•Incompatibility across assistive technologies. Ideally, all Web pages could be read by all screen readers. However, most assistive software and hardware systems are not compatible with each other. [Epp, 2006]

•Security issues arise when disabled users, in particular the visually impaired try to logon to certain websites. Websites try to prevent ‘bot’ attacks by requiring sighted users to type in an encrypted display of letters or numbers to verify login authenticity. This is a measure used to prevent ‘bots’ from reading the characters. These characters are deliberately made ambiguous and it is almost impossible to see them if you are visually impaired. [Zajicek, 2007]

Universal Accessibility

The term ‘Universal Accessibility’ has been defined by the WAI as, “the ability to make the Web available to all people, whatever their hardware, software, network infrastructure, native language, culture, geographical location, or physical or mental ability.” [WAI, 2002] The W3C Consortium’s Web Accessibility Initiative (WAI) submitted techniques and guidelines which provide technical recommendations for ‘Universal Accessibility’ on the Web. [Adobe, 2006] These guidelines include descriptions of accessibility solutions for web authors and developers and are widely considered the international standard for Web accessibility. While most of these guidelines focused on the needs of people with visual disabilities, they also addressed the needs of people with hearing, learning, and physical disabilities. [WAI, 2002] The W3C and WAI have provided an important framework for ensuring accessible Web design development, and assessment.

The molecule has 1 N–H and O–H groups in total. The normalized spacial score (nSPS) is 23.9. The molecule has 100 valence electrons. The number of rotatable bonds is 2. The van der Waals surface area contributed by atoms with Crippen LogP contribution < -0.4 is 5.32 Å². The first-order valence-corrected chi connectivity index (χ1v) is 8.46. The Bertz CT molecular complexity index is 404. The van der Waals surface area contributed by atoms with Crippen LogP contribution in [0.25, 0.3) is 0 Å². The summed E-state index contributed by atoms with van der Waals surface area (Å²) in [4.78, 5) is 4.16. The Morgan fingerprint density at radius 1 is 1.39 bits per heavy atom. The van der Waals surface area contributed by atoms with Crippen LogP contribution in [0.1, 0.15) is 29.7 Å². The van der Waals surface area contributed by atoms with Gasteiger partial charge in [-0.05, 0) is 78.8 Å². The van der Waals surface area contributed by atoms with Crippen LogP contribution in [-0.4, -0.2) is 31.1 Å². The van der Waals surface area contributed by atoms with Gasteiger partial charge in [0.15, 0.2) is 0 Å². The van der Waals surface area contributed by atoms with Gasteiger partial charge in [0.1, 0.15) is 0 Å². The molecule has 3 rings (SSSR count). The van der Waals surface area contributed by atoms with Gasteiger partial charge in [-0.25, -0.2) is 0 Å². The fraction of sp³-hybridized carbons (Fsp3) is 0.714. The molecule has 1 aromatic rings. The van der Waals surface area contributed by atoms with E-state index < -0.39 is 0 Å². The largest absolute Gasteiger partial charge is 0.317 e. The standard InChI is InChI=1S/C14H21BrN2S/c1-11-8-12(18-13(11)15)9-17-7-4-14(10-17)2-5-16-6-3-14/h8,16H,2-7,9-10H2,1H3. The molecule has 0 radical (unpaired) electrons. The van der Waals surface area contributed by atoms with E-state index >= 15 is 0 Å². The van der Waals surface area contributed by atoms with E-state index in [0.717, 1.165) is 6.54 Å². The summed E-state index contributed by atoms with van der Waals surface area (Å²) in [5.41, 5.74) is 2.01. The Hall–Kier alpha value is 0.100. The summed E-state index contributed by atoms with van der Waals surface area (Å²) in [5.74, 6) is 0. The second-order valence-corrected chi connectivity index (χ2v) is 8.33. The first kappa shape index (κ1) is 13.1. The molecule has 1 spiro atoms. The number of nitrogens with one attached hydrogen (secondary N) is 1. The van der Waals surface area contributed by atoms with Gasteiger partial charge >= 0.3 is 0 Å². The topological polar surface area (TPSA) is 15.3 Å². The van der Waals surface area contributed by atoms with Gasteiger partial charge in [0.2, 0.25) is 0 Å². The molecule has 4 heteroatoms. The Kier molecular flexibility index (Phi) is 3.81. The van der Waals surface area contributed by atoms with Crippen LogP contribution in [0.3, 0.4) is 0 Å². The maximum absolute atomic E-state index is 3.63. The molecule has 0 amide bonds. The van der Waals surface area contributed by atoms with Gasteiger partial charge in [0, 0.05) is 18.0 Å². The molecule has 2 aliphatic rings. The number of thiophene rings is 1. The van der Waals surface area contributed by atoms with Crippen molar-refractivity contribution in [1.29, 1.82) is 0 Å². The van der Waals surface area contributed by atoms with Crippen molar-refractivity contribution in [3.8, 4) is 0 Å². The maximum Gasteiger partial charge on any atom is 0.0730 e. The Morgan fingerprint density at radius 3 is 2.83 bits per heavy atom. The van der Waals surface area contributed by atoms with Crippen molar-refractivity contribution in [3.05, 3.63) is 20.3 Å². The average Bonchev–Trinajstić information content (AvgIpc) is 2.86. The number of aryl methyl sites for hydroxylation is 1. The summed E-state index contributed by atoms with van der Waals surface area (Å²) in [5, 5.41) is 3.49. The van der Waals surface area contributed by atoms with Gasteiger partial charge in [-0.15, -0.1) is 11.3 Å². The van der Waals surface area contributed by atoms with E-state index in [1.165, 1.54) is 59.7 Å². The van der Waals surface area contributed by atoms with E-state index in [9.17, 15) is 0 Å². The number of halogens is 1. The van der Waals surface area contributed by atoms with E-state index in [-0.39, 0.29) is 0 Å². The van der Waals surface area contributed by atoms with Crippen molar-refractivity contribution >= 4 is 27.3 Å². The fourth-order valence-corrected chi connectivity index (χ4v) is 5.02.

Current WAI guidelines for Universal Web 2.0 Accessibility are as follows: [WCAG, 2008]

Guideline One: •Provide text alternatives for all non-text content. •Provide synchronized alternatives for multimedia. •Ensure that information and structure can be separated from presentation. •Make it easy to distinguish foreground information from its background.

Guideline Two: •Make all functionality operable via a keyboard interface. •Allow users to control time limits on their reading or interaction. •Allow users to avoid content that could cause seizures due to photosensitivity. •Provide mechanisms to help users find content, orient themselves within it, and navigate through it. •Help users avoid mistakes and make it easy to correct mistakes that do occur.

Guideline Three: •Make text content readable and understandable. •Make the placement and functionality of content predictable.

Guideline Four: •Support compatibility with current and future user agents (including assistive technologies). •Ensure that content is accessible or provide an accessible alternative.